By Kelly

Steve the rock-licker (not Kelly’s brother)

I live in an academic bubble. I live in a university/government town, I’m a PhD student and I married an academic. Without quibbling over semantics you may call me an Earth Scientist, a geologist, oceanographer biogeochemist, or just Kelly if you like. Today, rather than my usual introspective gaze into ‘a day in the life’, I shall explore the view from the other side of the fence. What is it like for people outside the bubble to work with geologists? Say in the field….say in a mine?

I have enlisted the help of a man has run in to the odd geologist in his time (not least because we grew up together but because my brother has worked in the mining industry for over 12 years) . We are not known for being particularly sensible siblings, so if you are interested in a probing discussion of resource allocation, education or philosophy you have the wrong blog post…

Kelly: What is your job?

Her brother: I am a” Rapid Earth Displacement Engineer.”

You blow stuff up?

Yes I blow stuff up.

Randomly, or are you employed by someone?

Specifically…I’m one of the site Superintendents for a drill & blast contractor over here in WA. The two main scions* of earthworks are ‘mining’ and civil/construction. In short, Mining is about production. Ore is ‘released’ by looking at where and how the ore body lies – most often it’s lying very still – then figuring out how to get to it. A pattern of drill holes is determined and marked out on the ground which are then drilled by rigs that range from something the size of a Prius, to something that looks like a factory with a telephone pole strapped to the front.

We then place ‘X’ amount of explosive in these holes and stem the remainder with inert material to contain, “stem”, the release of energy keeping it in the ground where we want it doing the work. The holes are all connected by various delayed detonators so a sequence can be initiated, analogous to a checkerboard  where we control the direction of movement of the ore, by initiating each square in sequence.The Civil/Construction team, of which I’m  currently a part, does the same thing but usually on a smaller scale. We do the ‘finesse’ work for construction. Need a trench blasted between two existing roads? Need a narrow cut put through that hill for a railway but a rare Northern-Spotted-Quoll might have taken a dump nearby and you need it done with surgical precision? That’s where we come in.

And in a genteel manner I’m sure. Do you work with geologists? And if so how useful are they?

I do sometimes. They’re associated most often with Mining. They’re useful when we run out of stemming. Although some of the fat ones can be awfully troublesome when pressed into a drill hole!

And what do you call them?

They’re known colloquially as “Rock Lickers”. This I believe came about due to their practice of wetting down samples of rock they might find in the mining pit by using spit to scrub them up for a quick assay. They’re hardly singled out though; blasting crews are “Powder Monkeys”, drillers are “Rattle Heads”, and dump truck drivers are “Bone Heads”.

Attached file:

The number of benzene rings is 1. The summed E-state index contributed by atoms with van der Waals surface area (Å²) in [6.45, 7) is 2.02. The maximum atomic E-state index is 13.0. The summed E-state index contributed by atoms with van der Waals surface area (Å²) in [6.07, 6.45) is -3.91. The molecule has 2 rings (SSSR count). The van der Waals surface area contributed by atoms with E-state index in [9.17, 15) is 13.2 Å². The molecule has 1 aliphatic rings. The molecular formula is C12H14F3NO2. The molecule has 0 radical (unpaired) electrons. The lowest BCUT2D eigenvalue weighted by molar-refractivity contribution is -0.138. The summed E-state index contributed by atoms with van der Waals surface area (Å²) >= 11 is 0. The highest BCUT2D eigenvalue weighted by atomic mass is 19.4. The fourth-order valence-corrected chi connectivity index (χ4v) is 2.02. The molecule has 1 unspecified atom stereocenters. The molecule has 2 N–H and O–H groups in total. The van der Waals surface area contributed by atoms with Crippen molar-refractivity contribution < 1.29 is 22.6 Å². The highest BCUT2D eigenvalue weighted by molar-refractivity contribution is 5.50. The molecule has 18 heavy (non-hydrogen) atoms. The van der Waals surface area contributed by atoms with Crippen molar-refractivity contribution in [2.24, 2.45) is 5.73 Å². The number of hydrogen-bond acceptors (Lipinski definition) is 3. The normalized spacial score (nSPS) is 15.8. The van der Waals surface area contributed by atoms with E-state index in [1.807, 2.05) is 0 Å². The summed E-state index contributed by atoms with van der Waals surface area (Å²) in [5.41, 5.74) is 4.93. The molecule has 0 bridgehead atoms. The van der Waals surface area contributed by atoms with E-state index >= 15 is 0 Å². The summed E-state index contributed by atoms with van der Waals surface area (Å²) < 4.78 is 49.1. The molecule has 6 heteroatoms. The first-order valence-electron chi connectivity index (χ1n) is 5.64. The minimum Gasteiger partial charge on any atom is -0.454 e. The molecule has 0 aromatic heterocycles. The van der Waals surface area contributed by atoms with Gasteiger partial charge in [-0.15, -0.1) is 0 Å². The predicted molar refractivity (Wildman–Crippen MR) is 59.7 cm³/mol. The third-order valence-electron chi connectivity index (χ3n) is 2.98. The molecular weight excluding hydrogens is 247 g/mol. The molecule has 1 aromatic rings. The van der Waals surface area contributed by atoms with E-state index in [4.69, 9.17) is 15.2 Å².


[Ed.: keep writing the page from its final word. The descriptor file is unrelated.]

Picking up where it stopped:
What sort of training would you advise for a person who only has academic credentials?

Senior First Aid, Heavy vehicle driver’s license; both are quite standard these days. Besides that; archery, and falconry, are always in high demand.

What’s the best part of the job? What’s the worst?

What, falconry? Um, being able to chase the neighbour’s goose from your yard by yelling “Sick ’em, Winged Angel of Death!” would be good.The worst? Forgetting to take that little hood off his head before yelling “Sick ’em, Winged Angel of Death!” and your falcon screeches and suddenly starts blindly clawing at your eyes.

How do you manage with working away?

With varying degrees of success. Working Fly In Fly Out (FIFO) isn’t for everyone. These days the rosters are getting shorter which is good for keeping one sane. For me, I’m very lucky to also have a partner both patient and supportive, and certainly independent. She deserves an ovation.

Judging by the tone of this interview I’d say she deserves more than an ovation. Is there room for more field geologists or is the “boom’ over? (Is it my imagination or don’t we go from boom to boom??)

There’s always room for more Geo’s. I reckon I could fit 3 and a half down the average blast hole. Trying to predict the world macro-economy would require an understanding of Chaos Theory that I don’t possess. People are smart enough to be wary of the media sensationalism. I imagine a slow down in construction and infrastructure growth, a sort of plateau with some bumps and dips in it. But there’s still years, and billions of dollars, in project pipelines.

If say you didn’t earn five times as much as I do, what would be your ideal job?

Writer. I’d like to day-trade and invest in business and property on the side. There’s a great deal I’ve learned in this career, risk management and assessment particularly, that would be a fantastic cross-over skill…or geneticist. I’d breed falcons with cows. Difficult to support on your outstretched arm perhaps, but being able to launch your cow at an outdoor breakfast would be gold!

Thanks champ, this has been enlightening. I look forward to further discussions between this family’s rock-licker and powder monkey, see you at Christmas 🙂

* I don’t know about you but I had to look this up….


1) (also cion) a young shoot or twig of a plant, esp. one cut for grafting or rooting. 2) a descendant of a notable family: he was the scion of a wealthy family.